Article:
During many of my presentations as well as during meetings with companies, the topic of quality comes up. As I stress the importance of speed, continuous integration and continuous deployment, a general unease settles over the group until someone brings up the topic of ensuring quality. Frequently this is followed by a couple of anecdotes about things that went horribly wrong at some customer. And then, finally, there are some people that bring up the topic of certification and use this as an excuse why none of the concepts apply to them as they are different.
In my work on the CIVIT model (see figure below) as well as other models together with industrial PhD candidates, it has become more and more clear to me that continuous integration goes a long way towards addressing quality issues. The notion of always being at production level quality and never letting the quality drop allows for a different way of operating in software development. In many embedded systems companies, software is viewed as the problem child because it is always late and experiences quality issues. Of course, in most of those companies, senior leaders conveniently forget that the delays often started in mechanical design and hardware and that it is impossible for the software to be properly tested until the actual system is available. Software is expected to eat the delays of the other disciplines and then make sure that the delivery date is kept. That leads to quality issues as the quality assurance phase gets squeezed the most. With continuous integration, assuming sufficient access of the system, you can at least maintain the quality for the current feature set.
Even in embedded systems companies that are very good at continuous integration and potentially even continuous (or at least frequent) deployment, there still is a lingering culture where not a single issue is allowed to slip through to customers. In my experience, with a continuous integration environment in place, the equation actually changes: it becomes an economic decision to allocate a certain level of resources to pre-deployment testing. The organization can decide what an acceptable level of issues in the field is, considering the economic implications. Especially when a system can be deployed in a wide variety of different configurations, the goal of setting up testing environments for all configurations is an extremely costly ambition. This is not an artificial example – the companies that I work with typically have hundreds to millions of configurations for their successful systems.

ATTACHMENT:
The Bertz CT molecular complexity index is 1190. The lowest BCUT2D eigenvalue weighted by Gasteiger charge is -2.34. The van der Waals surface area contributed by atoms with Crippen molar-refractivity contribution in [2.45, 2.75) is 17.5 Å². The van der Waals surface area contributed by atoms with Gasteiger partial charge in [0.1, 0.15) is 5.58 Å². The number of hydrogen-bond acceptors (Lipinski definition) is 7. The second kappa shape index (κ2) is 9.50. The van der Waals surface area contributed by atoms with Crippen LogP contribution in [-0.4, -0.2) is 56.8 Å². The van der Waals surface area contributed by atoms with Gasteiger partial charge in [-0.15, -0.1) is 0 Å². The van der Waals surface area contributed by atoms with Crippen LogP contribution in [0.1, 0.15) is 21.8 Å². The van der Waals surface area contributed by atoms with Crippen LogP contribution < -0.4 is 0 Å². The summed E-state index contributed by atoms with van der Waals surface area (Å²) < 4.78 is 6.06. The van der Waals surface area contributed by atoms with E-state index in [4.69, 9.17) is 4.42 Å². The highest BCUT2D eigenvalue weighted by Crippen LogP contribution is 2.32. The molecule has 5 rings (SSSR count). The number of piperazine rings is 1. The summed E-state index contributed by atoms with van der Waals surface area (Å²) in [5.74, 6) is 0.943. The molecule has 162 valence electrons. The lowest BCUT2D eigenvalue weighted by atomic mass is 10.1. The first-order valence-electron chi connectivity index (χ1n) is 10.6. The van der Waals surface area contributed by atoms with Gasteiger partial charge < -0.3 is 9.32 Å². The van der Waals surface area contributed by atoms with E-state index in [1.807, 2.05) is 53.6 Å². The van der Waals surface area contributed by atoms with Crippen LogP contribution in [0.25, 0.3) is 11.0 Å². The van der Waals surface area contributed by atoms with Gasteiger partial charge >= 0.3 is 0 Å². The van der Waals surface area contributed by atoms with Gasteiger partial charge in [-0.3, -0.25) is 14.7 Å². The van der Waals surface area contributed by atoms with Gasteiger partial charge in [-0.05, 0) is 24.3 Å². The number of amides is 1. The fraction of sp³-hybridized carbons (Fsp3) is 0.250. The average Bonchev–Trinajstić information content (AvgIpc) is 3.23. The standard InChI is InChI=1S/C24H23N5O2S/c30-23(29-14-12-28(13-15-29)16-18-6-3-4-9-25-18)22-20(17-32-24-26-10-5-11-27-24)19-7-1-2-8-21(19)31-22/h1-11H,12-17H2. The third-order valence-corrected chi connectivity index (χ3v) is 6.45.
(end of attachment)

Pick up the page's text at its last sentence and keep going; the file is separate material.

A second challenge is that, typically, R&D departments feel that their responsibility ends with the release of the software and in many cases, teams have little insight into how a version of the software is performing in the field. There are no incentives to look at the data and R&D only looks at post-deployment performance when customer service rings the alarm bells. Of course, in true continuous deployment contexts, the concept of DevOps addresses this, but when releases are less frequent and there are separate release and customer service organizations, R&D teams tend to focus on the next release and its functionality rather than today’s hassles. Especially as it’s certainly more fun, according to most!
Even in the embedded systems world this has to change due to the new context in which we’re building and deploying software. One of the consequences of continuous deployment is that there typically is a rollback mechanism in place as well as mechanisms to track the behaviour of the system. Consequently, it is becoming more and more feasible to push certain testing activities to the post-deployment stage. Testing the software after it has been deployed at customers is a big no-no in many organizations, but it’s a logical consequence of continuous deployment! It is much more cost effective to try new software out in a concrete configuration in the field and rollback in case of issues, than it is to test every configuration in the lab. And with the ability to detect the need to rollback before the user even notices a problem, it does not affect the customer’s perception of system quality!
So, my call to action is to start considering post-deployment testing as an integral part of your testing infrastructure and to make careful decisions about when to test what aspects of the system behaviour. Even if it seems like sacrificing quality, it is in fact an approach to improve quality. Quality is experienced in the field and not in test labs. Consequently, the best place to determine quality is in the field. Don’t be afraid of post-deployment testing; rather embrace it!